Michigan Court of Appeals Gets it Right
In a unanimous decision Friday upholding the 2004 marriage initiative, appellate judges Kurtis Wilder, Joel Hoekstra and Brian Zahra declared “The protection of the institution of marriage is a long-standing public policy and tradition in the law of Michigan”. Siding with Attorney General Mike Cox, the three-judge panel reversed a March 2005 ruling by an Ingham County judge that would have allowed “domestic partner benefits” in the state. The case is expected to be appealed to the supreme court by the 21 petitioners, gay employees of the city of Kalamazoo, universities and the state.
For now, the state, cities, and public universities in Michigan can not provide health insurance to the partners of gay employees.
This suit resembles one decided by the Alaskan supreme court in October of 2005. Filed by gay couples employed by the Municipality of Anchorage and the State of Alaska, the suit sought to give same-sex partners the benefits of marriage, without requiring the responsibilities of marriage. The two courts could not have ruled more differently. Where Michigan ruled marriage-like benefits illegal, the Alaskan court decided they were not just allowed, but mandated by the constitution.
The different rulings can be traced directly to the wording of the respective marriage amendments. In 1998, Alaskans voted to add the words “To be valid or recognized in this State, a marriage may exist only between one man and one woman”. Short and to the point. In 2004, Michiganders added a more verbose “the union of one man and one woman in marriage shall be the only agreement recognized as a marriage or similar union for any purpose.” The final 6 words make all the difference.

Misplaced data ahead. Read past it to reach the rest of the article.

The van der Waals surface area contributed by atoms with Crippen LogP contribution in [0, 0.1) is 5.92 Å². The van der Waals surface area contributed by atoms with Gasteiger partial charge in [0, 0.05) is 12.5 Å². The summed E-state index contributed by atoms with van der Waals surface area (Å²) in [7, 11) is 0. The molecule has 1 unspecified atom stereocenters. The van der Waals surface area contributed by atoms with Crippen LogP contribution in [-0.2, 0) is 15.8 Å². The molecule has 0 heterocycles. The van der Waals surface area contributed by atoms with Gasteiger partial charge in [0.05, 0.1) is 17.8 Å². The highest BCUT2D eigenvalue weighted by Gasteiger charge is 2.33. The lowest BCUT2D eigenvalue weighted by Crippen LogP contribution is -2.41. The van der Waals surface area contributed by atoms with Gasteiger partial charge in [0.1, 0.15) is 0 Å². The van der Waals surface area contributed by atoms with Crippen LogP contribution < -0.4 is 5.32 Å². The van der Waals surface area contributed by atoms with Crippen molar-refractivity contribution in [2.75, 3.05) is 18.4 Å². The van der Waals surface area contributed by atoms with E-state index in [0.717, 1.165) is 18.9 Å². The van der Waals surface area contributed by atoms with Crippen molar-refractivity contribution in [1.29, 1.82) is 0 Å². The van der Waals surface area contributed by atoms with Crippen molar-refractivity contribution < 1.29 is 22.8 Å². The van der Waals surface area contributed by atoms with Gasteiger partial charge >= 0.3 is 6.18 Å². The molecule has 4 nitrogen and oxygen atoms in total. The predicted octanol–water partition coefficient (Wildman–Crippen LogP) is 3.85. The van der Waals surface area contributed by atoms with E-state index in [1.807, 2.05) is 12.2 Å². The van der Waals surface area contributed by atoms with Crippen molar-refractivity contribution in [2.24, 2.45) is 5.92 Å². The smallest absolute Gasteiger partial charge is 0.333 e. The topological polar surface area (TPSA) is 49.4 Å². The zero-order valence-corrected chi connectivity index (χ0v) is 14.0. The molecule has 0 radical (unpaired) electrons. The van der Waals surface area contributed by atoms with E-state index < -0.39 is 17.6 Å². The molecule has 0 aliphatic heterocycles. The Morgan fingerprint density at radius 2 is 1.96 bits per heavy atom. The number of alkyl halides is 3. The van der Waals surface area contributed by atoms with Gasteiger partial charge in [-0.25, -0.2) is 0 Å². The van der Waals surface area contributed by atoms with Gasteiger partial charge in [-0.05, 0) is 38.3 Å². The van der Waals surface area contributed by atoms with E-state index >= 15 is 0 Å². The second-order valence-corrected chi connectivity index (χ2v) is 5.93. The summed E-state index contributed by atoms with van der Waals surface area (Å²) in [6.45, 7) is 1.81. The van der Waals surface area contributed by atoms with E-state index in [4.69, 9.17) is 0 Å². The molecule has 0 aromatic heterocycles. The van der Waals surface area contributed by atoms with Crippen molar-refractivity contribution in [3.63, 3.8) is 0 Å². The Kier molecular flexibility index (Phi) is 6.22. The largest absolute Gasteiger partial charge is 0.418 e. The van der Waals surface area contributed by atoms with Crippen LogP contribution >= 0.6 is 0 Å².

While it can be argued that voters in Alaska and Michigan had the same goal in mind when passing their respective marriage amendments, clearly the voters of Michigan did a much better job in choosing their words wisely.
The judges did not declare their own feelings as to whether same-sex partners should receive benefits, but stuck to the letter of the law. "It is a cornerstone of a democratic form of government to assume that a free people act rationally in the exercise of power, are presumed to know what they want, and to have understood the proposition submitted to them in all of its implications, and by their approval vote to have determined that the proposal is for the public good and expresses the free opinion of a sovereign people", wrote the court.
Click to See Michigan Amendment
Click to See Alaskan Amendment